MORGANTOWN- Geno Smith, who broke passing and total offense records last season, is off to a strong start in West Virginia University's spring football drills.
"I feel much more seasoned," the 6-foot-3, 215-pound senior said. "I'm not trying to figure things out like I was last spring."
He admittedly has a better understanding of the new offense installed by Coach Dana Holgorsen in 2011. What's more, he can teach the younger players on offense a little bit more than he was able to in the past.
Even Holgorsen could tell in the first day this spring that Geno was sharper in throwing the ball.
"Overall, I'm doing a great job at making my reads, progressions, timing and footwork," said Smith, last season's Big East Offensive Player of the Year.
"I'm making sure I understand what I have to do as a leader. And I'm making sure the offense runs at a good tempo."
Asked about the difference between this year and last year, Smith replied: "The mood has changed out there, which I think is good.
"I'm not going to say that (former head coach Bill) Stewart had us move slowly in the wrong direction because we were still good.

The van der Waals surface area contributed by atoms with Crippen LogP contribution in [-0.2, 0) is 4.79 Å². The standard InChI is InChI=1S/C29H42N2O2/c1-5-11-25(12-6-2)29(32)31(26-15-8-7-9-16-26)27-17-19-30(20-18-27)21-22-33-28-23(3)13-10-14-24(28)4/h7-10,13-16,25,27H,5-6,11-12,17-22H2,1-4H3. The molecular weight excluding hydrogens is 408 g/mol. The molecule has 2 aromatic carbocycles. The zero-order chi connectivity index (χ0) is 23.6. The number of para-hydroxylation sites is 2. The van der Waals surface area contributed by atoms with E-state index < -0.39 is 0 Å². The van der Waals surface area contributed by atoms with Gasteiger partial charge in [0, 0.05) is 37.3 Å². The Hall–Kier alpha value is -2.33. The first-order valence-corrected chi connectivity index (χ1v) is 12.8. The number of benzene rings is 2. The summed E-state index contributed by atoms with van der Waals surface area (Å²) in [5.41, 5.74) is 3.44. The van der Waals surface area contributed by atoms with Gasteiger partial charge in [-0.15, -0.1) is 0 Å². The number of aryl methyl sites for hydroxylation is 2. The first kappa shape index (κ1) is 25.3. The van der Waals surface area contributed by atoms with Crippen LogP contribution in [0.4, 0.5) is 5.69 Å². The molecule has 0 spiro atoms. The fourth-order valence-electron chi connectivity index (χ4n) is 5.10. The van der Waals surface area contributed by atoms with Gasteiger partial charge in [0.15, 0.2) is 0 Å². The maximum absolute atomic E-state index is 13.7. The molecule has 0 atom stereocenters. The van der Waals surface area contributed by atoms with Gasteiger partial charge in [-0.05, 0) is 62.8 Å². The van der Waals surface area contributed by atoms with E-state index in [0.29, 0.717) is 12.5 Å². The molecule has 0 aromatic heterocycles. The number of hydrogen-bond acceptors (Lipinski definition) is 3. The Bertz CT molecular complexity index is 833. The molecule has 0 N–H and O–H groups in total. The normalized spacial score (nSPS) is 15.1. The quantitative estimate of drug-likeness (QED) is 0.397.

"But Coach Holgorsen has us believing a little bit more. And we all have a bit more confidence in ourselves."
Smith pointed out that all of the players are taking advantage of every chance they get out there on the field.
The Mountaineers feel they will be able to do more things earlier this spring than they did a year ago. Smith said, "The guys we had come in as freshmen did a good job (getting) at it.
"As veterans, we have carried over what we did in the Orange Bowl, and what we did last season."
The Mountaineers finished with a sparkling 10-3 record and a stunning 70-33 upset of Clemson in the Orange Bowl. Geno Smith was voted the game's Most Valuable Player.
Miami happens to be his hometown, and he wowed his fans with a record-setting performance.
But he said he and his teammates are not satisfied with past achievements. They have set their sights even higher this year.